The complexities of freight forwarding- the process of shipping goods from manufacturer to a final point of distribution, is something Class of 2002 alumnus, Ryan Petersen is all too familiar with, having worked in international trade since he was in high school. For instance, when it comes to shipping, one company might handle the storage, while another company handles the actual shipping, and another handles the ground transportation. On top of that, the shipment must be cleared through customs, a process which has its own complexities and has traditionally been handled through a mass of paper forms, spreadsheets, and emails.
To help simplify the user experience of freight forwarding, Ryan founded the startup company, Flexport, which offers real-time visibility of shipments through a web-based application, as well as customs and logistics expertise. Backed by investment firms Google Ventures and Bloomberg BETA (just to name a few), Flexport has also received much acclaim from Y Combinator co-founder, Paul Graham. In celebration of his 15th reunion and serving as his reunion committee’s Honorary Co-Chair, Ryan took time from his very busy schedule to share a few memories on his time as an undergraduate student at Cal and how it shaped who he is today.
Although he graduated with a B.A. in Economics, Ryan’s passion lay largely in learning and speaking foreign languages. Having learned Spanish in high school, he worked hard on increasing his fluency in Spanish at Cal through lower division courses and utilized it fully as a barista at Free Speech Cafe, where he was the only native English speaking member on his team. As an undergrad, he also tackled Portuguese through a semester-long intensive class intended for Spanish speakers and took advantage of using his acquired language skills in the Brazil and Chile study abroad programs. After Cal, he had yet another opportunity to learn a new language. While working in global trade with his brother he decided to move to China where he learned and practiced speaking Chinese daily. “I became obsessed with learning Chinese” Ryan recalled, as it fit into his line of work. “I like meeting people from different parts of the world, different cultures and trying to figure out what’s going on inside their head” he said, as he reflected on one of the reasons for why he took many language courses, but never majored in the subject.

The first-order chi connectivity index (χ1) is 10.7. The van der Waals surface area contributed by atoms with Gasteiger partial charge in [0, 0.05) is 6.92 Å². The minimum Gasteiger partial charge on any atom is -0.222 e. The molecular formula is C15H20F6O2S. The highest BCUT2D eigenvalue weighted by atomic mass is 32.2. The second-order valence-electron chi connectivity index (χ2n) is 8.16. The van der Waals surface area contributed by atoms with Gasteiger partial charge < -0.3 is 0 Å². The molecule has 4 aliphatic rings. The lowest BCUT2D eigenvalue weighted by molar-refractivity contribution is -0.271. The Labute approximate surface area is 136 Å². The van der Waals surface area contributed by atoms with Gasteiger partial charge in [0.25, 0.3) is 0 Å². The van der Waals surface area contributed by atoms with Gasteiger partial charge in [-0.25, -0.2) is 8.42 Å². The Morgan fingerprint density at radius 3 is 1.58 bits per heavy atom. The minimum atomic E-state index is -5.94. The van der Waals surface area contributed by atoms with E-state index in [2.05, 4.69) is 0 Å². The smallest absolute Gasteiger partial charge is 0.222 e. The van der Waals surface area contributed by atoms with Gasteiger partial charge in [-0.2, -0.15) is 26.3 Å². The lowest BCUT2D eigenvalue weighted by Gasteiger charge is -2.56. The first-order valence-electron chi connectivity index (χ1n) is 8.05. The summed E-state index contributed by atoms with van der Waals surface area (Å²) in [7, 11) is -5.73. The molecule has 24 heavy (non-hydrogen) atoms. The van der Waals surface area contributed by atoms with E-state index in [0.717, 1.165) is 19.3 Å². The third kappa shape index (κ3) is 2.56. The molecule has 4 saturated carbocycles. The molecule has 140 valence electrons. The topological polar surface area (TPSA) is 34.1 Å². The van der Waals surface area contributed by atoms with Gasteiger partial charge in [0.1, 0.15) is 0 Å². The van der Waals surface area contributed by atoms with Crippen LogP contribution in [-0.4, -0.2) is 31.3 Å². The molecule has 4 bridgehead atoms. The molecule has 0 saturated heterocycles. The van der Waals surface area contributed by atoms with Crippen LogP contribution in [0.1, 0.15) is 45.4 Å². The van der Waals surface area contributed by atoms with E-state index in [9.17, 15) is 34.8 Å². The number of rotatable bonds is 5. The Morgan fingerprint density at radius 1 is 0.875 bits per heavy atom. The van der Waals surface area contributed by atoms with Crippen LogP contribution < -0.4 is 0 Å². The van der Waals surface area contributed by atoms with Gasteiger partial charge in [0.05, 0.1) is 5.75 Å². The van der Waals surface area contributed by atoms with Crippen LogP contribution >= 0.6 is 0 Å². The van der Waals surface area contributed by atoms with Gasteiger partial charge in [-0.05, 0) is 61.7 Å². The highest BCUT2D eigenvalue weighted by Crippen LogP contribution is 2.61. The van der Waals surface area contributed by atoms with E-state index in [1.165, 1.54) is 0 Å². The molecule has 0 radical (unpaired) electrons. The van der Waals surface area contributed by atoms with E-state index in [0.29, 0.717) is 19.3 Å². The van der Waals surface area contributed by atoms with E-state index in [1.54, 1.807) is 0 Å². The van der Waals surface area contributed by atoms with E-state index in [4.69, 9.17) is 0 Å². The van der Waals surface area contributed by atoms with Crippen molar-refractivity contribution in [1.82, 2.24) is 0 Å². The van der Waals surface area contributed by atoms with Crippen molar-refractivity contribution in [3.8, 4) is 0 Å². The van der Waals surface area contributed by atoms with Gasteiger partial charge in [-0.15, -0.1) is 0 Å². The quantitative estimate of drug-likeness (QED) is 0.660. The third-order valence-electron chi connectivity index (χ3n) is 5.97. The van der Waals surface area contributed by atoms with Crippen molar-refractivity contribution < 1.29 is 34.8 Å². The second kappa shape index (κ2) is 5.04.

In addition to studying Spanish and Portuguese, Ryan also recalled a course taught by economics professor, Edward Miguel, on African economic development as one of his highlights at Cal. This course made a lasting impression on him and inspired the work he does today. “The subject was fascinating”, he said, “He (Professor Miguel) was of the belief that trade is a key way to lift people out of poverty and my life’s work is about making trade easier for people and people all over the world to engage in.”
Since graduating, Ryan largely stays in touch with Cal through friend, classmate, and fellow entrepreneur, George Strompolos, whom he met freshman year living in Unit 2 and lived with off-campus his junior and senior year (he also recalls befriending not-then-famous, Chris Pine in the same dorm and didn’t realize he was a Hollywood film actor until he saw him in the movies years later). In the years since, Faculty Glade on campus has a new special meaning to him as that is the place where he married his best friend and his cousin to each other.
When asked what advice he might have for current students and recent graduates, Ryan suggested current students take advantage of studying abroad. “You learn more that way than from any school and Cal has such good programs,” he said, “and it’s worth going to another country to learn their language.” For recent graduates, Ryan was hesitant to give advice. “I never listened to other people’s advice,” he recalls, “Before I started my second company, I was given advice and did the exact opposite and it worked brilliantly…But if you are listening to someone, you want to make sure you’re listening to the content of what they’re saying and not from an argument of authority…and judge it for yourself first rather than take people’s advice simply because they’re rich or famous.”
In photo: Ryan officiates the wedding of his friend, Jonathan Colby ’02, at Faculty Glade on the Berkeley campus